Americans know that fired FBI Director James Comey released material from his meetings with President Trump to an outsider in order to trigger a special investigation into the president.
That’s because he boasted about it in testimony to Congress.
Talking about the memos he made while FBI director of official meetings with the president, Comey said he took them and, “I asked a friend of mine to share the content of the memo with a reporter. Didn’t do it myself, for a variety of reasons. But I asked him to, because I thought that might prompt the appointment of a special counsel.”
Now emails have been uncovered that show Comey had more or less top-level access to the FBI, and special counsel Robert Mueller, even after he was fired by the president.
Officials with Judicial Watch say they’ve obtained emails from the DOJ showing that Comey was “advised” by FBI in May 2017 “to consult” with Mueller before testifying about claims of Russian meddling in the 2016 presidential election.
Mueller apparently has been investigating that issue for more than a year now, and has released no evidence of any such meddling.
“These documents show that James Comey, who was fired by the president, nevertheless had easy, friendly access to the FBI as he prepped his infamous anti-Trump testimony to the Senate,” said Judicial Watch President Tom Fitton. “This collusion led to Comey’s attacking President Trump and misusing FBI records as part of a vendetta against the president.”
The DOJ and FBI have said Comey’s leaks were unauthorized, but as yet, there has been no prosecution regarding Comey’s use of government information.
But the new emails are the first to show high-ranking FBI officials helped in Comey’s blast against Trump.
They came as a result of a Freedom of Information Act (FOIA) lawsuit against the DOJ on January 31, 2018. The lawsuit was filed after the DOJ failed to respond to an August 14, 2017 FOIA request seeking “records of communications between the FBI and Comey prior to and regarding Comey’s testimony before the Senate Select Committee on Intelligence on June 8, 2017, records of communications between the FBI and Comey relating to an upcoming book to be authored by Comey and published, and records, including but not limited to forms completed by Comey, relating to the requirement for prepublication review by the FBI of any book to be authored by Comey with the intent to be published or otherwise publicly available.”
Comey had just gotten notices to appear before Congress, including the Senate Select Committee on Intelligence, when an email chain with the subject line “Future testimony” was started.
In that, then-FBI Chief of Staff James Rybicki, then-Deputy FBI Director Andrew McCabe and Assistant Director Gregory Brower, Comey and others strategized about what Comey would say.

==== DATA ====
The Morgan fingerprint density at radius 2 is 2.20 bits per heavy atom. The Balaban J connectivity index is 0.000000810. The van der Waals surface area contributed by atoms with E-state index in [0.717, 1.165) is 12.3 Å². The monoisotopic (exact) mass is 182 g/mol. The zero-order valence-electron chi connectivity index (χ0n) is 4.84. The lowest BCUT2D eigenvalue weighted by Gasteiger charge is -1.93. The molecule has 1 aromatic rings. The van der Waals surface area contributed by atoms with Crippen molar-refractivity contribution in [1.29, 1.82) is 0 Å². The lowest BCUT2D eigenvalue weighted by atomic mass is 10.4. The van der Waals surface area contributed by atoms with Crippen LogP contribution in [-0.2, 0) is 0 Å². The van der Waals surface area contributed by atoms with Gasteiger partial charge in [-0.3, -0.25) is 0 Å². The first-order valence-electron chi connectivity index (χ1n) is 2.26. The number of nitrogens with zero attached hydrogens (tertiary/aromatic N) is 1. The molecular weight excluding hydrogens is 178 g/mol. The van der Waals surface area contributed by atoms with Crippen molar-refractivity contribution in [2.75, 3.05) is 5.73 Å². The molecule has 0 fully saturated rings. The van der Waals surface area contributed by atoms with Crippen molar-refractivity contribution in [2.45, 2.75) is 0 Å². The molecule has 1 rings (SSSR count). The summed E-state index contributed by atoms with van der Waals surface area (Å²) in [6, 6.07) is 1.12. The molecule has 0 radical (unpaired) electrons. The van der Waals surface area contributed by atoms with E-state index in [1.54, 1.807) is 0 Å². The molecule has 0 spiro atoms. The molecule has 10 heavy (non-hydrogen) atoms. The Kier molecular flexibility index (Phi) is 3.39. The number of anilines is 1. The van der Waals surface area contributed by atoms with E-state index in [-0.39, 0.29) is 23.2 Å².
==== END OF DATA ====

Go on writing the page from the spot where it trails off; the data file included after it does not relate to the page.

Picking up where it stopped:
“In this chain, on May 18 at 6:30 pm, Comey wrote to Rybicki to confirm that he had accepted the invitation to testify before the Senate Select Committee on Intelligence (SSCI) but declined the invitations from the Senate Judiciary Committee and House Oversight and Government Affairs Committee,” the report said.
Comey, at one point, wrote, “Last, would you please tell OGC [Office of the General Counsel] that I would like to be able to review any documents authored by me or on which I am copied that will be produced to SSCI in connection with my testimony and would like the opportunity for that review before I testify?”
Another note, apparently from Comey, to Rybacki, he said, “I just got off a call with Senators Burr and Warner. They would like to have a hearing next Wednesday at which I testify, first in open session and then in closed, if necessary. I asked them not to announce it until I check with FBI/DOJ to see if you want to discuss anything before they do that. I told them I had asked for guidance on any institutional prerogatives and for the opportunity to review any documents FBI has produced that relate to me. I told them I would communicate with them by the end of the day to either ask them to hold announcing the Wednesday hearing or go ahead.”
Rybicki responded: “Director: We just met to discuss the requests outlined in the two emails below. Before responding the general counsel has asked me to confirm that you have discussed with the attorneys representing you, and that you are comfortable discussing these issues with us rather than communicating through your counsel.”
They also exchanged a draft of comments to Comey.
That resulted in recommendations that Comey’s lawyer let them know about coming testimony, and that his lawyer also consult with Mueller about the timing of that testimony.
It was in Comey’s opening statement to Congress that he told how he confronted Trump with the salacious details of a political opposition document that was paid for by Hillary Clinton’s campaign.
Only he apparently cast the document as a possibly truthful research piece.
He immediately raised claims of an effort to “compromise an incoming president.”
In the statement he said he was offering help to the president, but he then felt “compelled” to document his conversation, so he wrote up what happened from memory.
There was no evidence in his statement that he shared with the president the fact that the document was a political opposition piece assembled by those with loyalties to Hillary Clinton.